He may not get the guernsey of Australia’s most engaging politician, but Wayne Swan’s fiscal policies have received recognition from a long-time leading global magazine in finance and banking. Euromoney named Swan as its 2011 Financial Minister of the Year, due to “careful stewardship of Australia’s finances … during and since the global financial crisis”.
Swan follows Paul Keating as only the second Australian to win the award, which he will receive on Sunday at a reception in Washington. But is Swan really the world’s greatest financial minister? We put it to some of Australia’s key economists to explain whether or not he was rightfully named as No.1.
James Craig, chief economist at CommSec, says Swan is “right to accept [the award] on behalf of all Australians, he is the captain of the team”. He credits Swan’s following of federal Treasury advice as the key reason for winning the award, and says that in terms of the Australian economy it shows that “we are following the right strategy, and we had luck on our side”.
Michael Knox, director of strategy and chief economist at ABN AMRO Morgans, does not agree: “I see that Wayne Swan has now achieved the same standard as Paul Keating. This now significantly reduces my opinion of Paul Keating.
“I think the government responsible for Australia’s recovery from the recession is the best government in the world, the government of China. Whatever the theory of the stimulus package, the problem was that the implementation was poor as we can see by the cost over runs by the school building program.”
John Quiggin, Australian Research Council Federation Fellow at University of Queensland’s School of Economics, has a more optimistic assessment of Swan’s achievements. He told Crikey: “I think the Australian response to the crisis was well-judged and highly successful. It’s depressing, though understandable, that the Australian public doesn’t realise what a good job was done and what a bullet we dodged.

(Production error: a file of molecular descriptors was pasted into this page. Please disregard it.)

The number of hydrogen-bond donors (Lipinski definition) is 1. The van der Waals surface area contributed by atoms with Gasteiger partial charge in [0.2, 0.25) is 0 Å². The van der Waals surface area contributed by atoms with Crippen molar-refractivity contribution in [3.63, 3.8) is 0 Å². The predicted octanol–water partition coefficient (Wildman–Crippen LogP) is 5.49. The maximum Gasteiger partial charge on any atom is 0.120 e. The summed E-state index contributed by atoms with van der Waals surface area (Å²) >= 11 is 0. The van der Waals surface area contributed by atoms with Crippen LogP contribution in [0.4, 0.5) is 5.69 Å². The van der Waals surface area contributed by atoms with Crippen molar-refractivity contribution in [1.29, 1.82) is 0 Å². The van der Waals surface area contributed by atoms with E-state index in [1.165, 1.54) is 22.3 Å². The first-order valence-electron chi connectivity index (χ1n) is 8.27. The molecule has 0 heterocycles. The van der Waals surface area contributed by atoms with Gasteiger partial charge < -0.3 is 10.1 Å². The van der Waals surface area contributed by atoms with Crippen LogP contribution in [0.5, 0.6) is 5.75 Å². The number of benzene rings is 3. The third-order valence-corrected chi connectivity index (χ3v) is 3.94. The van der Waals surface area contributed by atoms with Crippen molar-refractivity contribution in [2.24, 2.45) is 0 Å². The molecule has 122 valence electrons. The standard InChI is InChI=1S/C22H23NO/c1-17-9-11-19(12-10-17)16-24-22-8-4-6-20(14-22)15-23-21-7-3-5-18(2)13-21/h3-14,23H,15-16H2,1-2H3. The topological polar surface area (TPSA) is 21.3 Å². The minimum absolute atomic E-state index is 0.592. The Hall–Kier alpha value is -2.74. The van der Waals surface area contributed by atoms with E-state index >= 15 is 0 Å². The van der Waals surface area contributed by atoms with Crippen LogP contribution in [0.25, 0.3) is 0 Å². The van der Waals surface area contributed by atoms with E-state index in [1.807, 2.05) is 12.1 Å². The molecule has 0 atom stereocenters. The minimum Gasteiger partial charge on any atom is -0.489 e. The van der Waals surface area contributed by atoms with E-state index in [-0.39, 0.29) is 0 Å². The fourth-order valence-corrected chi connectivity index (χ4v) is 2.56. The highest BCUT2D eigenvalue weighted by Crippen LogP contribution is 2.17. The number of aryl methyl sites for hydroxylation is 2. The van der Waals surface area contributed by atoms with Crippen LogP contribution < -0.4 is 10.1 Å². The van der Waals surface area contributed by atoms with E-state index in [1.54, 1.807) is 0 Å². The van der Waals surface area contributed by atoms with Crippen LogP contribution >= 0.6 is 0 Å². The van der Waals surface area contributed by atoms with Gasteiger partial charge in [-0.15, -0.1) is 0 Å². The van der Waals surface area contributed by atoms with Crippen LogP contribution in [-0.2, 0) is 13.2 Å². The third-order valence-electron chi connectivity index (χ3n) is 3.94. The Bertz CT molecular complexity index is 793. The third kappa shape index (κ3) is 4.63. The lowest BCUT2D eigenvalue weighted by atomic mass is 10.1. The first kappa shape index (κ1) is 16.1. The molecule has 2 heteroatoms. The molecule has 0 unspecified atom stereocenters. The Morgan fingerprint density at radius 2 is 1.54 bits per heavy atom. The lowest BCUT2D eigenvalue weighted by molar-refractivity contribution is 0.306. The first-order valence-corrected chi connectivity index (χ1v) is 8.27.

“I think it also reflects well on the Australian economics profession. The stimulus policy had overwhelming support from the profession and the outcomes justified this.
“My only question regarding credit is that this was a success for the entire policy family — Treasury, RBA, Swan and his office, and Rudd. I don’t think there’s any good way of dividing it up, so Swan should be regarded as getting the prize for a group effort.”
Saul Eslake, program director of productivity growth at the Grattan Institute, agrees that the strength of the Australian economy was a collective result. Others deserve the credit.
“A good deal of credit should be given to the Reserve Bank, the Chinese authorities, APRA, the managers of Australian banks, the floating exchange rate and to previous governments of both political persuasions, whose achievements and reforms put Australian in a much stronger position to withstand the forces which have much made such a mess of other economies,” he said.
“This said the decisions that Swan has made as treasurer, before during and after the global financial crisis was officially over certainly contributed to Australia’s good records. If Australia’s performance had been as bad as other economies, Swan would have certainly copped the blame for it. So the fact that we avoided dashing ourselves on the rocks, he’s entitled to claim some of the credit.”
While Eslake thinks Swan certainly deserved to win the award, he is sceptical of the level of competition: “Good finance ministers and treasurers have been pretty thin on the ground in recent years in the Western world, particularly in comparison to Peter Costello, who is no doubt peeved he did not receive the award.”